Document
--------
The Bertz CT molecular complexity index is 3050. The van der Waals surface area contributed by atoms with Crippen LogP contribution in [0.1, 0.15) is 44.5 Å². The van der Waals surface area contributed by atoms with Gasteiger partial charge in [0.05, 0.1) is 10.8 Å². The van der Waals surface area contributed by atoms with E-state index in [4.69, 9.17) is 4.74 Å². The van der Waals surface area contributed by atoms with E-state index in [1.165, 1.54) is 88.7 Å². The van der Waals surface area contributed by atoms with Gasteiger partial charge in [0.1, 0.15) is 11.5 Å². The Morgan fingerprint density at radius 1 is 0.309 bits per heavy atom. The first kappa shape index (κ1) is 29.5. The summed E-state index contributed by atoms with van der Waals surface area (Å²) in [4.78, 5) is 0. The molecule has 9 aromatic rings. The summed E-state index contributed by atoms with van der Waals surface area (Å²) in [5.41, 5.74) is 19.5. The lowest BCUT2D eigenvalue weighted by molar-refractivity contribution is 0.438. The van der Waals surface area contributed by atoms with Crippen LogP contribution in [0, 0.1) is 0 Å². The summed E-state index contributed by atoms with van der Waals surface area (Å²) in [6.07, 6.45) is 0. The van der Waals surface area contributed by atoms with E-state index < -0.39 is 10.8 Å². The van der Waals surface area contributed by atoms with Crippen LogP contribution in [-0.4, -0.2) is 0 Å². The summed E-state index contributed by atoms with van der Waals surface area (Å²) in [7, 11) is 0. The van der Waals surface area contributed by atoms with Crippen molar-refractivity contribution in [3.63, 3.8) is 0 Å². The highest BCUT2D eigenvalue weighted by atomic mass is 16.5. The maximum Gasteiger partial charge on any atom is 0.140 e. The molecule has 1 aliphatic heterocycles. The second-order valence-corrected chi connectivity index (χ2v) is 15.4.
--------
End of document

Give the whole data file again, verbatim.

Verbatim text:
The Bertz CT molecular complexity index is 3050. The van der Waals surface area contributed by atoms with Crippen LogP contribution in [0.1, 0.15) is 44.5 Å². The van der Waals surface area contributed by atoms with Gasteiger partial charge in [0.05, 0.1) is 10.8 Å². The van der Waals surface area contributed by atoms with E-state index in [4.69, 9.17) is 4.74 Å². The van der Waals surface area contributed by atoms with E-state index in [1.165, 1.54) is 88.7 Å². The van der Waals surface area contributed by atoms with Gasteiger partial charge in [0.1, 0.15) is 11.5 Å². The Morgan fingerprint density at radius 1 is 0.309 bits per heavy atom. The first kappa shape index (κ1) is 29.5. The summed E-state index contributed by atoms with van der Waals surface area (Å²) in [4.78, 5) is 0. The molecule has 9 aromatic rings. The summed E-state index contributed by atoms with van der Waals surface area (Å²) in [5.41, 5.74) is 19.5. The lowest BCUT2D eigenvalue weighted by molar-refractivity contribution is 0.438. The van der Waals surface area contributed by atoms with Crippen LogP contribution in [0, 0.1) is 0 Å². The summed E-state index contributed by atoms with van der Waals surface area (Å²) in [6.07, 6.45) is 0. The van der Waals surface area contributed by atoms with E-state index < -0.39 is 10.8 Å². The van der Waals surface area contributed by atoms with Crippen LogP contribution in [-0.4, -0.2) is 0 Å². The summed E-state index contributed by atoms with van der Waals surface area (Å²) in [7, 11) is 0. The van der Waals surface area contributed by atoms with Crippen molar-refractivity contribution in [3.63, 3.8) is 0 Å². The highest BCUT2D eigenvalue weighted by atomic mass is 16.5. The maximum Gasteiger partial charge on any atom is 0.140 e. The molecule has 1 aliphatic heterocycles. The second-order valence-corrected chi connectivity index (χ2v) is 15.4.